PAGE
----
Among those attending the Caribbean Cultural Connections service was Jenn Carrillo, a Bloomington City Council member who was born and raised in Mexico City. She migrated to the U.S. with her family as a child.

Carrillo said preserving traditions helps immigrants maintain a cultural identity and connection to their roots.

Bloomington City Council member Jenn Carrillo is a native of Mexico City and said often immigrants have to abandon traditions to assimilate.
Credit Colleen Reynolds / WGLT

“The wisdom, the magic and the rituals of our ancestors are an essential part of who we are, an essential part of our identities, and they are the things that help us make friends into family members, houses into homes, and cities and towns into real communities,” she shared.

Carrillo thanked church leaders for providing a space to share traditions which she says too often immigrants are forced to abandon when they come to the United States.

“Not only do we have to leave our ancestral lands and our families, but we also have to give up parts of ourselves to be able to have a life here. And so it is important that we move with intention and that create spaces such as this one to begin to share with one another so that we can make ourselves and each other whole in community. I want to encourage us to keep doing this,” she said.

Dixon-Montgomery agreed events such as the Cultural Connections celebration help build important connections. 

“I think we’re at a point now where we feel people are so different. They’re nothing like us. We don’t want anything to do with them. They look different. They talk differently. And so I think we need to find some connection between,” said Dixon-Montgomery.

Dixon-Montgomery has only been in Bloomington-Normal for four months, arriving from Galesburg where she taught at Knox College. She said while it has been a mostly welcoming community, some people are surprised to learn she has experienced subtle racism.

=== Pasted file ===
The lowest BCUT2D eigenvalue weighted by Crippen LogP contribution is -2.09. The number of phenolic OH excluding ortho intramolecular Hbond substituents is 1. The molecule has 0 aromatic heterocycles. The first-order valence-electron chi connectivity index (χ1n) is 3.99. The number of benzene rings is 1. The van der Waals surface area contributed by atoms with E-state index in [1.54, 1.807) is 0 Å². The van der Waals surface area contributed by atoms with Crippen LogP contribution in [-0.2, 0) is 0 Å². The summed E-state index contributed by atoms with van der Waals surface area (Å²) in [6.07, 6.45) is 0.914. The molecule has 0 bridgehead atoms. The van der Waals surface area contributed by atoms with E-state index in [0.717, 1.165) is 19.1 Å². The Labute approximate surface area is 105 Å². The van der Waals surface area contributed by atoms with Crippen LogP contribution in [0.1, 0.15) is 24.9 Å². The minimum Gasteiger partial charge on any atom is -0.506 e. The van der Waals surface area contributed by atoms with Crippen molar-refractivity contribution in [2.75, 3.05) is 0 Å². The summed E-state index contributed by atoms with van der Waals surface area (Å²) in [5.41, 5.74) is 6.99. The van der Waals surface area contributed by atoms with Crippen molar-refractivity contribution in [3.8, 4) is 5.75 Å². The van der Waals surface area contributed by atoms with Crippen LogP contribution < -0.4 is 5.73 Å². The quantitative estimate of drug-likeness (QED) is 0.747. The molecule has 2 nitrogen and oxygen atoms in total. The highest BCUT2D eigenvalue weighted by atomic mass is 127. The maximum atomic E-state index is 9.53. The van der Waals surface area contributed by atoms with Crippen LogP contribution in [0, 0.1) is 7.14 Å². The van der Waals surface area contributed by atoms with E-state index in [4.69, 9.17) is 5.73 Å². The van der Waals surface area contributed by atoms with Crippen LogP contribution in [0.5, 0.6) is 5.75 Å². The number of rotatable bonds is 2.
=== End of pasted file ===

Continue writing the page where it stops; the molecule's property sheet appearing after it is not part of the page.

“If they’ve never experienced it they think, ‘Things have gotten better. They’re not like they used to be in the 60s,' and someone told me that. And then when I started recounting personal incidents they said, 'OK, we see the division, we see that people are not quite as happy as we thought they should be,’” she shared.

Dixon-Montgomery added, “It’s not that I’ve experienced big things. I’ve experienced some subtle things that make you say, ‘People still aren’t coming together. People are still afraid and don’t know one another and they’re still afraid to reach out.’”

The longtime teacher said she embraces any opportunity to raise cultural awareness, even when it comes to Spanish language.

“There is also a tendency in our community to label any Spanish speaker either Spanish or Mexican, and I want people to know there are a lot of Spanish speakers in 22 countries, including the United States. There are a lot all over the world and they bring valuable traditions and valuable values to the pool,” she said.

She said sharing cultural traditions and spreading knowledge locally can help break down some walls rather than, as she put it, “building walls we don’t know exist.”